### Part II / Part III Project Suggestions

### A category-theory inspired compiler

**TLDR: Implement the compiler from Using functor categories to generate intermediate code in a dependently-typed language of your choice. You don’t need to know anything about dependent types or category theory beforehand!**

Simply-typed lambda calculus has semantics in cartesion closed categories, and presheaf categories $Set^{C^{op}}$ are cartesion closed. A presheaf $P \in Set^{C^{op}}$ can be considered as a family of sets $\{P_c\}_{c \in C}$ varying over a category of states $C$ – it could be the states of memory locations, so that we can interpret lambda calculus with stores as semantic objects varying over the states of stores. For our purpose, we’ll borrow John Reynold’s idea, taking $C$ a category of *compiler states*, and interpret lambda calculus programs as the intermediate code generated at some state. That’s a cat-theory inspired compiler!

As Reynold remarks, dependent types are required to define presheaf actions but he couldn’t do this in the 90s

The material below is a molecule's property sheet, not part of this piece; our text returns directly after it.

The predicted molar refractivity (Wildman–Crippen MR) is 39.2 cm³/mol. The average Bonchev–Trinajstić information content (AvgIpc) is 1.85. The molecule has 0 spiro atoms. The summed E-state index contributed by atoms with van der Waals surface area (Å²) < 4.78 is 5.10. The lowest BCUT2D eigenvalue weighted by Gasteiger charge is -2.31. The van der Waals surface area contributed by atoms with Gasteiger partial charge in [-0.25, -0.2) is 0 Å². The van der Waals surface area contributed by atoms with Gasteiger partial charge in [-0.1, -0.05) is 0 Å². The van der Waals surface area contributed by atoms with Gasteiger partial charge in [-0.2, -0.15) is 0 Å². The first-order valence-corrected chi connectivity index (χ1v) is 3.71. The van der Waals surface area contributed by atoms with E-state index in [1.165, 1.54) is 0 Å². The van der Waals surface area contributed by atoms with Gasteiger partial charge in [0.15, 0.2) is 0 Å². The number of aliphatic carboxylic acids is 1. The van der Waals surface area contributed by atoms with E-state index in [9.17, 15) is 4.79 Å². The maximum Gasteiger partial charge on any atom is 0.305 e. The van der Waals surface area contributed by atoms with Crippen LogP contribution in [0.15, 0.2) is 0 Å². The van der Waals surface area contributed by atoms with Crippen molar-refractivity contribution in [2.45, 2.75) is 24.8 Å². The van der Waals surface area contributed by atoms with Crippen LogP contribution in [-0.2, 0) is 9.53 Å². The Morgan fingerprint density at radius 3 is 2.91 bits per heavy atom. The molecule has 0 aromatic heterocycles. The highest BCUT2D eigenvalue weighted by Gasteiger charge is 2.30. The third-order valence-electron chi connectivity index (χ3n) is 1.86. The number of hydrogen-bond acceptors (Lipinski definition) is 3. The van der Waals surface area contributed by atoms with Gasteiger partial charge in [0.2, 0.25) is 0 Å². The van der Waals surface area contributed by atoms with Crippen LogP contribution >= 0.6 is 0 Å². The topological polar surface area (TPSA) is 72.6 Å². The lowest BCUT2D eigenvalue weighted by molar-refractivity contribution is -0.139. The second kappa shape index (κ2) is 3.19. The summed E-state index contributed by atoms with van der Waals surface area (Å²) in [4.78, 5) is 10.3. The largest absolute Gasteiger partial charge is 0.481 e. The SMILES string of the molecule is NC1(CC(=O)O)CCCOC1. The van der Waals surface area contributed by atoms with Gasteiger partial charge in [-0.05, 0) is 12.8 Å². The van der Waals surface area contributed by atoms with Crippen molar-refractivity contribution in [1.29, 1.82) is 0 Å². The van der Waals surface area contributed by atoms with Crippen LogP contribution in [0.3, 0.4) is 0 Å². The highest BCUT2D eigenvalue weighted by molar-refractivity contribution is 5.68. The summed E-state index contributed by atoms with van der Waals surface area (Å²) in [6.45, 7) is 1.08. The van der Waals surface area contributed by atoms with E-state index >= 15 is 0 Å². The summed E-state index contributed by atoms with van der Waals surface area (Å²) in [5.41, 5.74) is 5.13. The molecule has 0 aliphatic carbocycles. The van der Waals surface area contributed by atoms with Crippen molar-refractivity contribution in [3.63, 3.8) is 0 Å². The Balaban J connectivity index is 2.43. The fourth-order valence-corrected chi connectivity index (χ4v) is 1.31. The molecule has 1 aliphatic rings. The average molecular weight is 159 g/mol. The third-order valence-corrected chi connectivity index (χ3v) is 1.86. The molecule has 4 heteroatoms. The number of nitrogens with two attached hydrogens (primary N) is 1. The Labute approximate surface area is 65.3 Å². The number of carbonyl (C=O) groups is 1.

– there were no dependently typed programming languages around! Now, we have well-developed tools like Agda, Coq, Idris2, etc., and we can finally implement Reynold’s idea.

We can start with a cat-theory-based interpreter for simply typed lambda calculus, then extend it with the imperative features mentioned in Reynold’s paper: stores, subroutines, and iterations. Possible extensions include:

- Adding optimization stages
- Adding exception handling
- Writing mechanized proofs for correctness properties of the compiler-generated code

### Supervisions

- Denotational Semantics, since 2023
- Compiler Construction, since 2024
- Optimizing Compilers, since 2023
- Concepts in Programming Languages, since 2023